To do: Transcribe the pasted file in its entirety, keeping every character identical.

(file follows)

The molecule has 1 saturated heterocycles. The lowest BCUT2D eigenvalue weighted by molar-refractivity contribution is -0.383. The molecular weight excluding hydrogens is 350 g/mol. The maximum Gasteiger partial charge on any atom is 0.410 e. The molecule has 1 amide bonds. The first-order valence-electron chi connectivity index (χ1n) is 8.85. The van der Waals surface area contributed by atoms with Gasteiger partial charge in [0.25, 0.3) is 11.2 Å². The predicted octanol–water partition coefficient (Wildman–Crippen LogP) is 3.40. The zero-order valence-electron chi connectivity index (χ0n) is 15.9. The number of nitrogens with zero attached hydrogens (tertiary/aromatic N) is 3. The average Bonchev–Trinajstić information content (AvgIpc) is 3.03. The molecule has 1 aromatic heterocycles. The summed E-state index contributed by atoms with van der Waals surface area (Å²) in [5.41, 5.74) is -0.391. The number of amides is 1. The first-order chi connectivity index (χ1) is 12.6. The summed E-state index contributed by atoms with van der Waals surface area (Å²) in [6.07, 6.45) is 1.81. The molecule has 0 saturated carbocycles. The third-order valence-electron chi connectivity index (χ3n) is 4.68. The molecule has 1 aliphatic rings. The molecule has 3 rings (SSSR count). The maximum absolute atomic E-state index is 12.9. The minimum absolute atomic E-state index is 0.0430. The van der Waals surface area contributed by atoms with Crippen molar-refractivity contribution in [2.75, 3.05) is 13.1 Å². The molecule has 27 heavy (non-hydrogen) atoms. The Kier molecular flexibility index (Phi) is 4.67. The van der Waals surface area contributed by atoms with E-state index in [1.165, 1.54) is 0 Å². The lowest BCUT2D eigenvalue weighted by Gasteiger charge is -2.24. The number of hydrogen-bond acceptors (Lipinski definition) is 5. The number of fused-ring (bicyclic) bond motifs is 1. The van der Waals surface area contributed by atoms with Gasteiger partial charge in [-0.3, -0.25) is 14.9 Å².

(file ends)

The molecule has 1 saturated heterocycles. The lowest BCUT2D eigenvalue weighted by molar-refractivity contribution is -0.383. The molecular weight excluding hydrogens is 350 g/mol. The maximum Gasteiger partial charge on any atom is 0.410 e. The molecule has 1 amide bonds. The first-order valence-electron chi connectivity index (χ1n) is 8.85. The van der Waals surface area contributed by atoms with Gasteiger partial charge in [0.25, 0.3) is 11.2 Å². The predicted octanol–water partition coefficient (Wildman–Crippen LogP) is 3.40. The zero-order valence-electron chi connectivity index (χ0n) is 15.9. The number of nitrogens with zero attached hydrogens (tertiary/aromatic N) is 3. The average Bonchev–Trinajstić information content (AvgIpc) is 3.03. The molecule has 1 aromatic heterocycles. The summed E-state index contributed by atoms with van der Waals surface area (Å²) in [5.41, 5.74) is -0.391. The number of amides is 1. The first-order chi connectivity index (χ1) is 12.6. The summed E-state index contributed by atoms with van der Waals surface area (Å²) in [6.07, 6.45) is 1.81. The molecule has 0 saturated carbocycles. The third-order valence-electron chi connectivity index (χ3n) is 4.68. The molecule has 1 aliphatic rings. The molecule has 3 rings (SSSR count). The maximum absolute atomic E-state index is 12.9. The minimum absolute atomic E-state index is 0.0430. The van der Waals surface area contributed by atoms with Crippen molar-refractivity contribution in [2.75, 3.05) is 13.1 Å². The molecule has 27 heavy (non-hydrogen) atoms. The Kier molecular flexibility index (Phi) is 4.67. The van der Waals surface area contributed by atoms with E-state index in [1.165, 1.54) is 0 Å². The lowest BCUT2D eigenvalue weighted by Gasteiger charge is -2.24. The number of hydrogen-bond acceptors (Lipinski definition) is 5. The number of fused-ring (bicyclic) bond motifs is 1. The van der Waals surface area contributed by atoms with Gasteiger partial charge in [-0.3, -0.25) is 14.9 Å².